However, the figure was actually 2% less than the average crowd figures from 2009-10. Admittedly there were only 17 matches that season, yet the former state-based format, which was, to use Generation Y vernacular "like, so two years ago", produced a higher average crowd per match.
There are plenty of caveats to that statistic, but the bottom line is that the format is extremely popular, no matter the teams, no matter the tournament. Perth cricket fans proved this in 2005, when more than 20,000 ventured to the WACA to watch the first T20 in Australia, with no idea what to expect.
So again one must ask the question, if you had a state-based format that was extremely popular, why reinvent the wheel?
The answer is revenue. Since Kerry Packer, gate profits have become a minor slice of Cricket Australia's annual revenue. Television, however, is the goose that laid the golden egg, and the new and improved BBL is 24-carat gold. The competition rated through the roof in Australia this summer. Domestic cricket has been a pay-television product since 2006, and never before has it produced ratings like this.
The 31 matches shown live on Fox Sports were comfortably the 31 highest rating shows on subscription television during the period December 1, 2011 to January 29, 2012. Just to be clear, that includes shows on all channels available to pay-television subscribers. To give these figures context, an A-League soccer fixture also broadcast on Fox Sports head-to-head with the BBL final reached an average audience of 48,643.
The final attracted an average viewership of 459,468. The only match that rated higher through the tournament was Warner v Warne, when the Stars hosted the Thunder, which was the fourth-highest watched programme in Australian pay-television history. The total average viewership for BBL games was 282,558 - 71% higher than was budgeted for the season, 83.5% more than the 2010-11 version, and 50% higher than 2009-10.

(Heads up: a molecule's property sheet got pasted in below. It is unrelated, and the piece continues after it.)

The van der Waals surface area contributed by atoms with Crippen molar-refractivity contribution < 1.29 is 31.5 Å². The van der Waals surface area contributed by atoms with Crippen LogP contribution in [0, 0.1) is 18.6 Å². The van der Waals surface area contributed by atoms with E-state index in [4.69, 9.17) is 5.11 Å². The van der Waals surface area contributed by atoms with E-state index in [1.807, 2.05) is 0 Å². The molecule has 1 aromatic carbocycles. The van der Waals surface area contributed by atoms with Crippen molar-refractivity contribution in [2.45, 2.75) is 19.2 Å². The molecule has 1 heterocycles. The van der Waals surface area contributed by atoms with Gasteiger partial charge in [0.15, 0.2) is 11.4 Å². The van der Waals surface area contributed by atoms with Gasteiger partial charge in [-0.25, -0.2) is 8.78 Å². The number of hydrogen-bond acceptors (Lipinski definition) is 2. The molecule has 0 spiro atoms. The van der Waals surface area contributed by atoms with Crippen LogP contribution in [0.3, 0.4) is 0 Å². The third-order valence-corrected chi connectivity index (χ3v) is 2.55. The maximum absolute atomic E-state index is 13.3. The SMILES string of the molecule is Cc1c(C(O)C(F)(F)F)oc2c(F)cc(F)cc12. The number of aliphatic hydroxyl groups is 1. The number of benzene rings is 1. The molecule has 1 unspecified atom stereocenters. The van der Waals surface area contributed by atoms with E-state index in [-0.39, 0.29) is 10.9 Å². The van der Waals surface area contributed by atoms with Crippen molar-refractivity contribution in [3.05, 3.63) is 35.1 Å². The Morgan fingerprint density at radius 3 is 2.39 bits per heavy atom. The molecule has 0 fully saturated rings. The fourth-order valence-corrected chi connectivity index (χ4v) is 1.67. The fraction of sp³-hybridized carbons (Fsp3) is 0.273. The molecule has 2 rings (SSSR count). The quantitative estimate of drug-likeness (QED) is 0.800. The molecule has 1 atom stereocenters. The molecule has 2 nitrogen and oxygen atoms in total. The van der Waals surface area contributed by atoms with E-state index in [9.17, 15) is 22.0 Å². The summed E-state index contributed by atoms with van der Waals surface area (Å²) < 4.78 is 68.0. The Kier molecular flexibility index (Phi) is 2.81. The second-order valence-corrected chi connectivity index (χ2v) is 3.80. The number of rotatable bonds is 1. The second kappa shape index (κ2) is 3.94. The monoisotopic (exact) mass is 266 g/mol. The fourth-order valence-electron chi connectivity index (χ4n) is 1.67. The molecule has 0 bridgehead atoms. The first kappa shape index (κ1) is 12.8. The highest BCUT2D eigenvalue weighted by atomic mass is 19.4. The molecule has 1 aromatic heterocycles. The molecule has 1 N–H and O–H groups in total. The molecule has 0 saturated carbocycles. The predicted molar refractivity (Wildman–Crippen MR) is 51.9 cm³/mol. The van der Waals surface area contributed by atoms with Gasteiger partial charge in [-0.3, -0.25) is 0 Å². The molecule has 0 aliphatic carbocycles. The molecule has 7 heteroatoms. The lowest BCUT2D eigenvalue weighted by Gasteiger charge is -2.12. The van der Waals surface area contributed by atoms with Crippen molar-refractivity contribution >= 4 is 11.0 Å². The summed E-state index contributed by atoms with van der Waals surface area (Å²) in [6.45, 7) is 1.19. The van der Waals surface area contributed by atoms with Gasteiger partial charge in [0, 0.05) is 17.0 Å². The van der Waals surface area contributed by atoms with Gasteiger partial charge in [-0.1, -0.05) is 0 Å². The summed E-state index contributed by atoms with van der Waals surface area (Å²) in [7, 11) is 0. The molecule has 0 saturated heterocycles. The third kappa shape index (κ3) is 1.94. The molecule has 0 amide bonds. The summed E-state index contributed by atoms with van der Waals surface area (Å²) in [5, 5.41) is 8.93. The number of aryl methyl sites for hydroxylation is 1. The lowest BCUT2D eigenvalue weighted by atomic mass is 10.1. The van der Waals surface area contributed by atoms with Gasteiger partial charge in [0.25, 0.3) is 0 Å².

Suddenly the picture becomes crystal clear. Cricket Australia looked as though it had made a grave error by scrapping a winning product and replacing it with a hastily put together franchise-based competition. There was a hope that foreign investment would rain down on Australian cricket. That never came, mainly because CA, after much consternation and indecision, allowed only a 49% share of a team to be bought by independent investors. Players, too, could only sign 12-month contracts, such was the unease at what lay beyond the first season.
There were doubts also about the expansion to eight teams. Did Australian cricket actually have the depth to produce enough good players for eight teams? Ian Chappell, among others, argued no, claiming it was club cricket in drag. The influx of returning retirees and their subsequent performances suggested he may have been correct. Worse still, the overseas players who played were hardly headline acts and many of the best and brightest were on international duty.